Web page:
I Was Hit by the Mirror of a Passing Car. I Was Crossing in the Middle of the Block. Do I Have a Case?
At times an accident may call into question many complex legal issues. Tragic accidents causing great harm to pedestrians may be caused by extended side mirrors on buses, trucks, cars and vans. Even a vehicle traveling at a slow rate of speed can cause devastating head injuries if their side mirrors come into contact with the head of a pedestrian. This may occur as a person is exiting or entering a car from the passenger side, just as a bus, van or truck passes. It can happen while waiting for a school or passenger bus. It can even happen simply by standing in an intersection waiting for a bus, van or truck to pass. Or it can happen in a situation where the pedestrian may be partially at fault. Each situation is different.
New York City Traffic Regulations 34 RCNY Section 4-15 provides that the width of a vehicle shall not be more than eight feet, (96 inches) except the width of school buses and fire vehicles shall not exceed 98 inches and the width of buses having a seating capacity of more than seven passengers shall not exceed 102 inches.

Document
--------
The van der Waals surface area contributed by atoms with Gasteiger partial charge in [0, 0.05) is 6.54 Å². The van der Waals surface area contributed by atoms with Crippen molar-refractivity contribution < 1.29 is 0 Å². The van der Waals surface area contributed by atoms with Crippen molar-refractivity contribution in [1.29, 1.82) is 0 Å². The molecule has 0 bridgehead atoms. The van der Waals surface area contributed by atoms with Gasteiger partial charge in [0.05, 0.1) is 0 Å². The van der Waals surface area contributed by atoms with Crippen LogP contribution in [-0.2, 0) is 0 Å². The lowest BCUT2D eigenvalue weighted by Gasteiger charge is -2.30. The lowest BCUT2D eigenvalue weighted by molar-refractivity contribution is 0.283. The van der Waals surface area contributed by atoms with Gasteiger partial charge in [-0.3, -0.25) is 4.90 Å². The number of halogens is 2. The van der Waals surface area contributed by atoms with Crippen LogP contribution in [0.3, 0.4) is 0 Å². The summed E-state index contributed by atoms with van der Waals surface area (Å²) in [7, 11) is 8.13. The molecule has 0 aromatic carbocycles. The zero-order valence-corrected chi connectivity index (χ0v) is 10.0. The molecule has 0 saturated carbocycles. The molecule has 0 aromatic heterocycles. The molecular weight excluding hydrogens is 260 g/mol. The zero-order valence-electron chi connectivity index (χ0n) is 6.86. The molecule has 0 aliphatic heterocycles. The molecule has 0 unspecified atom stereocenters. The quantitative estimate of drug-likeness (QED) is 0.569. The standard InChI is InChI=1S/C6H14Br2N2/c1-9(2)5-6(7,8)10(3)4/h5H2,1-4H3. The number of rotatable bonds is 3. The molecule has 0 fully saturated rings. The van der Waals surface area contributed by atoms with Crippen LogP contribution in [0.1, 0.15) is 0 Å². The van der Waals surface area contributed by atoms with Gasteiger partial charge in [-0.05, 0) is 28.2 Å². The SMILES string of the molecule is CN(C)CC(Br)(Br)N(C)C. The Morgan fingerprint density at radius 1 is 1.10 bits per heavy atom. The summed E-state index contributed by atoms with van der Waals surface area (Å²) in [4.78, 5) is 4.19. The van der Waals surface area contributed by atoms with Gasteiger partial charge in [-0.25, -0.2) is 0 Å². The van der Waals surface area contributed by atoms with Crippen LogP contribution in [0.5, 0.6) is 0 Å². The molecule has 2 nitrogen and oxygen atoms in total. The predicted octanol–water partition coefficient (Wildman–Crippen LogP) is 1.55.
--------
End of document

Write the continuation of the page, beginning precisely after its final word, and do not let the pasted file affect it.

What is clear from this regulation is that an accident caused by a protruding extended mirror may be actionable. Extended mirrors widen vehicles beyond permitted dimensions. Other Regulations and Statutes may also be involved. It is prudent to promptly retain an attorney who will conduct a complete investigation and preserve the evidence of the position of the mirror.
How often have you observed mirrors on school buses which extend far out beyond the vehicle? This presents a real potential hazard to children and adults alike.
When accidents occur determining the issue of fault can become an extremely complex issue. Awareness of the statutory obligations of everyone involved in the accident must be considered. It is important to promptly locate an attorney who is aware of the law in order to carefully determine whether you have a case.
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